Can Martina and Detective Hirsch unlock the truth before they’re drowned in a sea of secrets?

What She Left is the first book in the nail-biting thriller series starring Private Investigator Martina Monroe and Detective August Hirsch of the Cold Case Squad. If you love stories with high-stakes games, jaw-dropping twists, embattled seekers struggling to do right, and suspense that will keep you on the edge of your seat, you’ll love the Martina Monroe series.

What She Left by HK Christie

Alternative Outcome by Peter Rowlands

23rd March 2022.

Mike Stanhope is a frustrated trade journalist, who’s written and published a mystery novel that’s based on a true robbery. Little does Mike realise how this novel will come to haunt him when people in the criminal fraternity thinks it’s a true story and want some answers.

This is one of several strands that run through this thoughtful and well written novel. Another concerns Mike’s desire to find a girl he took a shine to on a Cornwall holiday he took with his parents. Then there’s Ashley, who’s romantically interested in Mike. Finally, there’s Rick Ashton, who runs a logistics company that’s overstretched itself.

As the story progresses, Mike finds himself involved in all kinds of adventures and mishaps as the author weaves the various threads into a lively, cohesive story that keeps you turning the pages to find out how it will end.

At its heart, Mike is an unassuming, ordinary guy, who gets caught up in a number of problems that drag him up and down the country in search of answers. It’s exciting, it’s fun and entertaining from start to finish as the story builds to a satisfying climax on several fronts.

If you enjoy character driven mysteries that are a little different from the norm, this is well worth a read.


Alternative Outcome is an intricate mystery drama with a romantic thread, and its starting point is self-publishing. What if you published a book on the web, and it had unintended consequences? What if people who read it jumped to conclusions about your knowledge of real events?

The leading character, Mike, has written a mystery novel as a diversion from the rat race of his day job, basing it very loosely on a true story. He opts for self-publishing as a way to get the book out there, and a sequence of unsettling events follows.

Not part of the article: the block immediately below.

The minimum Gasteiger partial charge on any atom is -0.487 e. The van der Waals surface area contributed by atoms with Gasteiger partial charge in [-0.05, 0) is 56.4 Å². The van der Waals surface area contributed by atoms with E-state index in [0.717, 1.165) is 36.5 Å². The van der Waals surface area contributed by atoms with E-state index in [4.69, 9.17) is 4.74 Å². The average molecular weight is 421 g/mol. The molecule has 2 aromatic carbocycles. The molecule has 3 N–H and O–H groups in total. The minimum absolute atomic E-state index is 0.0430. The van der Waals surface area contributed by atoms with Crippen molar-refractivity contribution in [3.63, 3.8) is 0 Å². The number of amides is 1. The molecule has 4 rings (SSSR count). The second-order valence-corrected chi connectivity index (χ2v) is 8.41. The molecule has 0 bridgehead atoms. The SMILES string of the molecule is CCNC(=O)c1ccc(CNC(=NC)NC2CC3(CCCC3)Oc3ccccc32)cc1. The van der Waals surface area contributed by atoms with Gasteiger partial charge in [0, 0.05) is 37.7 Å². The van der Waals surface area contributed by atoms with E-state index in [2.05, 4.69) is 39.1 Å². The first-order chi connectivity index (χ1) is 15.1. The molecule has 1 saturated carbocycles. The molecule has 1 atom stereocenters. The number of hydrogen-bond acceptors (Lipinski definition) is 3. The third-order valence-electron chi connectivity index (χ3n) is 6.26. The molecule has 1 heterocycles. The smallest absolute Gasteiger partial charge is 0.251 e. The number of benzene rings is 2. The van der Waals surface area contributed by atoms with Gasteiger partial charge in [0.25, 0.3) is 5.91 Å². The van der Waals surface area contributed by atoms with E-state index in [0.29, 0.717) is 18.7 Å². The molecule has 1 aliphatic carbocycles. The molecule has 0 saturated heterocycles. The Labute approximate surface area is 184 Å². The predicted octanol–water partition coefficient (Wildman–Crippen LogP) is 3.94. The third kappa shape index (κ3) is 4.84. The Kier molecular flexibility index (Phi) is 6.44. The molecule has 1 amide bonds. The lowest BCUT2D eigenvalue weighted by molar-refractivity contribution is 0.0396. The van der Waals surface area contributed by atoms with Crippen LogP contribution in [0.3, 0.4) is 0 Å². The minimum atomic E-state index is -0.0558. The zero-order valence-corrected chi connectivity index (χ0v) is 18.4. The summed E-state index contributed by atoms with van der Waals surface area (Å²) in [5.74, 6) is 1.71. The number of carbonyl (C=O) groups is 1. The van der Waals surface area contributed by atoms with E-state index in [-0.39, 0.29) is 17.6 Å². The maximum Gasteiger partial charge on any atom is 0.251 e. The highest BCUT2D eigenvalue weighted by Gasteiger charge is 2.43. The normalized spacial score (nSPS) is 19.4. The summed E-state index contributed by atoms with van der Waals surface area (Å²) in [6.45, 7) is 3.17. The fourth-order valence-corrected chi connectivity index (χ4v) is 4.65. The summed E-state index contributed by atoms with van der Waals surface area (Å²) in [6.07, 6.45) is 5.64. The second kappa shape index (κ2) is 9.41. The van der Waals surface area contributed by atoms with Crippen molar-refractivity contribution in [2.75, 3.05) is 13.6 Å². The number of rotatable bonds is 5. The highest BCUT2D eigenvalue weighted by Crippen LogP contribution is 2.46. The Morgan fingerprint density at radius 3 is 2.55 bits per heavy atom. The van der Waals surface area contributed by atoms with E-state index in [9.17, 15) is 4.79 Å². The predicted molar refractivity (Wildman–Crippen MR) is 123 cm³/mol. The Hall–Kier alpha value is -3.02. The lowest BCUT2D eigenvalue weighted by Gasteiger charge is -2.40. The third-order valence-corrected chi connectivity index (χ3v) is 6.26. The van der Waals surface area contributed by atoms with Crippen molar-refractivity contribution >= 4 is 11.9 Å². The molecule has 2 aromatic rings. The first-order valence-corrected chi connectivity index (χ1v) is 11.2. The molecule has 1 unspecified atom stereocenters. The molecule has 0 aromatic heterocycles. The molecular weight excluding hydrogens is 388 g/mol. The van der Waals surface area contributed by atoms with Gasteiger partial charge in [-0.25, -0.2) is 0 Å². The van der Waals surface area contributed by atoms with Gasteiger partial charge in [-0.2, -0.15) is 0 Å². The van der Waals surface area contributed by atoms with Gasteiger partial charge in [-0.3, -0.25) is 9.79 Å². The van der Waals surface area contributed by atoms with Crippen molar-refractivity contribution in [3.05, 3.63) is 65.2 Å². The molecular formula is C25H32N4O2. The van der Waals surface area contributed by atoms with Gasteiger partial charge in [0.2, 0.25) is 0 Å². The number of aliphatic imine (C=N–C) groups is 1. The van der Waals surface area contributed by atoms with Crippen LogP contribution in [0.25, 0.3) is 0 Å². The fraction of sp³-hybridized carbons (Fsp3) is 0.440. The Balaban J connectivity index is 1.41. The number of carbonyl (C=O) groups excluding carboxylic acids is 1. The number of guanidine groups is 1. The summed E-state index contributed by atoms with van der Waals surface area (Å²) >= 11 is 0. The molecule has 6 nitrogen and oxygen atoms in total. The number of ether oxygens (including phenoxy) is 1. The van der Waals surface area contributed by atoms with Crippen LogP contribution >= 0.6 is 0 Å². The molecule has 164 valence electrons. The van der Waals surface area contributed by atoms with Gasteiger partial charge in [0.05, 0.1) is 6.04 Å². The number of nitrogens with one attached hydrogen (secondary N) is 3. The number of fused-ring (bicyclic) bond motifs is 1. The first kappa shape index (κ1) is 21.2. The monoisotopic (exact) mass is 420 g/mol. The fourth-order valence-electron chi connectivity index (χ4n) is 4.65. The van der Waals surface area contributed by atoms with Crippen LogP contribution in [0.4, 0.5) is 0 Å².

One of the key characters in Mike’s book is loosely based on a girl he remembers from childhood. He never kept in touch with her, but now he is persuaded by well-meaning friends to try and track her down. Yet the harder he looks, the more intrigue he finds himself unravelling.

As he starts piecing together the real mystery surrounding the missing girl, he finds himself pitched against increasingly persistent adversaries. Mistaken assumptions lead him down various false trails, but he gradually starts to unearth some surprises he wasn’t expecting.

Alternative Outcome by Peter Rowlands

The Concrete Ceiling by Peter Rowlands

21st February 2022.

This is the fourth Mike Stanhope mystery, but the first I’ve read. It works fine as a standalone, but I enjoyed it so much, I’m going to read the first in the series next to see where it all began.

Mike’s a journalist, specialising in logistics. It hardly sounds like the most exciting life for an amateur sleuth, but trouble seems to find him. His private life may have something to do with this as there’s the woman who got away. And he’s invited to her engagement party.

This is where he meets her fiancé, Nick Hathaway, an estate agent with influence, charm and a secret agenda perhaps? Mike’s not sure if he’s regretting missed opportunities, envious or correct in his impressions. It’s only a fleeting concern as he has a bigger problem to resolve.

His efforts to promote his self-published novel after poor sales lead him to spend a large sum with a company that promises to get him plenty of readers. When the owner of the company is murdered, Mike finds himself the prime suspect.

This is only the start of his troubles as his investigations lead to Los Angeles and back to London in an effort to learn more about the victim. Mix in his work as a journalist, which leads him into the murky world of property speculation, and things become complicated as his private and professional lives intertwine, leading him into ever greater danger.